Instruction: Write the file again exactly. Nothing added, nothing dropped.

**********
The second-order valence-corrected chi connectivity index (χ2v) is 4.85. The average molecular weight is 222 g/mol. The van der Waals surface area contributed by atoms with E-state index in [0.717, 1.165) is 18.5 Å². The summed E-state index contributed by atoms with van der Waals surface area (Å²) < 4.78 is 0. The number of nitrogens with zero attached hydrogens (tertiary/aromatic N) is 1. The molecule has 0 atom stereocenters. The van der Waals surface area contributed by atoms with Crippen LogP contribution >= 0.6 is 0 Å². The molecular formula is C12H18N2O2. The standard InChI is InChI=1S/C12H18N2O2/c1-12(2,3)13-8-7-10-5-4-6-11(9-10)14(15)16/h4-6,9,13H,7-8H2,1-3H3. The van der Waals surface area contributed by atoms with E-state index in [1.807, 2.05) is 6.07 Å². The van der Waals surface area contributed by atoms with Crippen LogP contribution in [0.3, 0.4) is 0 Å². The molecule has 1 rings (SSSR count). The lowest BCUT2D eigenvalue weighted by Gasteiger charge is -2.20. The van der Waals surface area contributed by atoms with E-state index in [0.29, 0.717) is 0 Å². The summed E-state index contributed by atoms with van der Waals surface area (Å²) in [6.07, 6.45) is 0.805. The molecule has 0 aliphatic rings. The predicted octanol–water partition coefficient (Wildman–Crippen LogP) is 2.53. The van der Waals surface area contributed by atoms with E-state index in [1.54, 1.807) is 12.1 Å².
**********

The second-order valence-corrected chi connectivity index (χ2v) is 4.85. The average molecular weight is 222 g/mol. The van der Waals surface area contributed by atoms with E-state index in [0.717, 1.165) is 18.5 Å². The summed E-state index contributed by atoms with van der Waals surface area (Å²) < 4.78 is 0. The number of nitrogens with zero attached hydrogens (tertiary/aromatic N) is 1. The molecule has 0 atom stereocenters. The van der Waals surface area contributed by atoms with Crippen LogP contribution >= 0.6 is 0 Å². The molecular formula is C12H18N2O2. The standard InChI is InChI=1S/C12H18N2O2/c1-12(2,3)13-8-7-10-5-4-6-11(9-10)14(15)16/h4-6,9,13H,7-8H2,1-3H3. The van der Waals surface area contributed by atoms with E-state index in [1.807, 2.05) is 6.07 Å². The van der Waals surface area contributed by atoms with Crippen LogP contribution in [0.3, 0.4) is 0 Å². The molecule has 1 rings (SSSR count). The lowest BCUT2D eigenvalue weighted by Gasteiger charge is -2.20. The van der Waals surface area contributed by atoms with E-state index in [0.29, 0.717) is 0 Å². The summed E-state index contributed by atoms with van der Waals surface area (Å²) in [6.07, 6.45) is 0.805. The molecule has 0 aliphatic rings. The predicted octanol–water partition coefficient (Wildman–Crippen LogP) is 2.53. The van der Waals surface area contributed by atoms with E-state index in [1.54, 1.807) is 12.1 Å².